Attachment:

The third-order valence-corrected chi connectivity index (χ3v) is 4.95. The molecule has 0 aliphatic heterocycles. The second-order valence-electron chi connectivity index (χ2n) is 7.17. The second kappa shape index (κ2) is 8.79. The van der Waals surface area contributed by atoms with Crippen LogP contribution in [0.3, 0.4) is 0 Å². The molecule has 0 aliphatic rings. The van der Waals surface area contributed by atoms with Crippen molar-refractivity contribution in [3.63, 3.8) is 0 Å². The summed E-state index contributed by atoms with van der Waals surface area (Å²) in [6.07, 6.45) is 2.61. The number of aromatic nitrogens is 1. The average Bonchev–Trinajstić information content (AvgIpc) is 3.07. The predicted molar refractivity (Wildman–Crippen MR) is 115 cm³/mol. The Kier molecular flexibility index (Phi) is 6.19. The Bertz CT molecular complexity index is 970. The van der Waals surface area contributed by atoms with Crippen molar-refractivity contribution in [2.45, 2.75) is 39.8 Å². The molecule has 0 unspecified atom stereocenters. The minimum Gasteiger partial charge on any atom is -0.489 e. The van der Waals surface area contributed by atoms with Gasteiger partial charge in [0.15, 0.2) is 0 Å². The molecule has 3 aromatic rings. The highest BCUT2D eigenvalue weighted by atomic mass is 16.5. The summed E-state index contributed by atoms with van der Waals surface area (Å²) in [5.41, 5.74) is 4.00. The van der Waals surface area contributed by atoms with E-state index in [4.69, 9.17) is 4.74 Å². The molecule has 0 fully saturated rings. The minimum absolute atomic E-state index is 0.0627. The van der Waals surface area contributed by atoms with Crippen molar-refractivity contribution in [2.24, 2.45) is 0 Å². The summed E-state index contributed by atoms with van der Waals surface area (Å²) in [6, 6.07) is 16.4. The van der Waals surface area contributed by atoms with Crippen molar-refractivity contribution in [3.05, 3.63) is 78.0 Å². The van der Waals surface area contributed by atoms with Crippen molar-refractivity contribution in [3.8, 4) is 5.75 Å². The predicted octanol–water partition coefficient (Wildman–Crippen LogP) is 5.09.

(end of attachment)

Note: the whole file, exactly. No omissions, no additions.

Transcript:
The third-order valence-corrected chi connectivity index (χ3v) is 4.95. The molecule has 0 aliphatic heterocycles. The second-order valence-electron chi connectivity index (χ2n) is 7.17. The second kappa shape index (κ2) is 8.79. The van der Waals surface area contributed by atoms with Crippen LogP contribution in [0.3, 0.4) is 0 Å². The molecule has 0 aliphatic rings. The van der Waals surface area contributed by atoms with Crippen molar-refractivity contribution in [3.63, 3.8) is 0 Å². The summed E-state index contributed by atoms with van der Waals surface area (Å²) in [6.07, 6.45) is 2.61. The number of aromatic nitrogens is 1. The average Bonchev–Trinajstić information content (AvgIpc) is 3.07. The predicted molar refractivity (Wildman–Crippen MR) is 115 cm³/mol. The Kier molecular flexibility index (Phi) is 6.19. The Bertz CT molecular complexity index is 970. The van der Waals surface area contributed by atoms with Crippen molar-refractivity contribution in [2.45, 2.75) is 39.8 Å². The molecule has 0 unspecified atom stereocenters. The minimum Gasteiger partial charge on any atom is -0.489 e. The van der Waals surface area contributed by atoms with Gasteiger partial charge in [0.15, 0.2) is 0 Å². The molecule has 3 aromatic rings. The highest BCUT2D eigenvalue weighted by atomic mass is 16.5. The summed E-state index contributed by atoms with van der Waals surface area (Å²) in [5.41, 5.74) is 4.00. The van der Waals surface area contributed by atoms with E-state index in [4.69, 9.17) is 4.74 Å². The molecule has 0 fully saturated rings. The minimum absolute atomic E-state index is 0.0627. The van der Waals surface area contributed by atoms with Crippen molar-refractivity contribution in [2.24, 2.45) is 0 Å². The summed E-state index contributed by atoms with van der Waals surface area (Å²) in [6, 6.07) is 16.4. The van der Waals surface area contributed by atoms with Crippen molar-refractivity contribution in [3.05, 3.63) is 78.0 Å². The van der Waals surface area contributed by atoms with Crippen molar-refractivity contribution in [3.8, 4) is 5.75 Å². The predicted octanol–water partition coefficient (Wildman–Crippen LogP) is 5.09.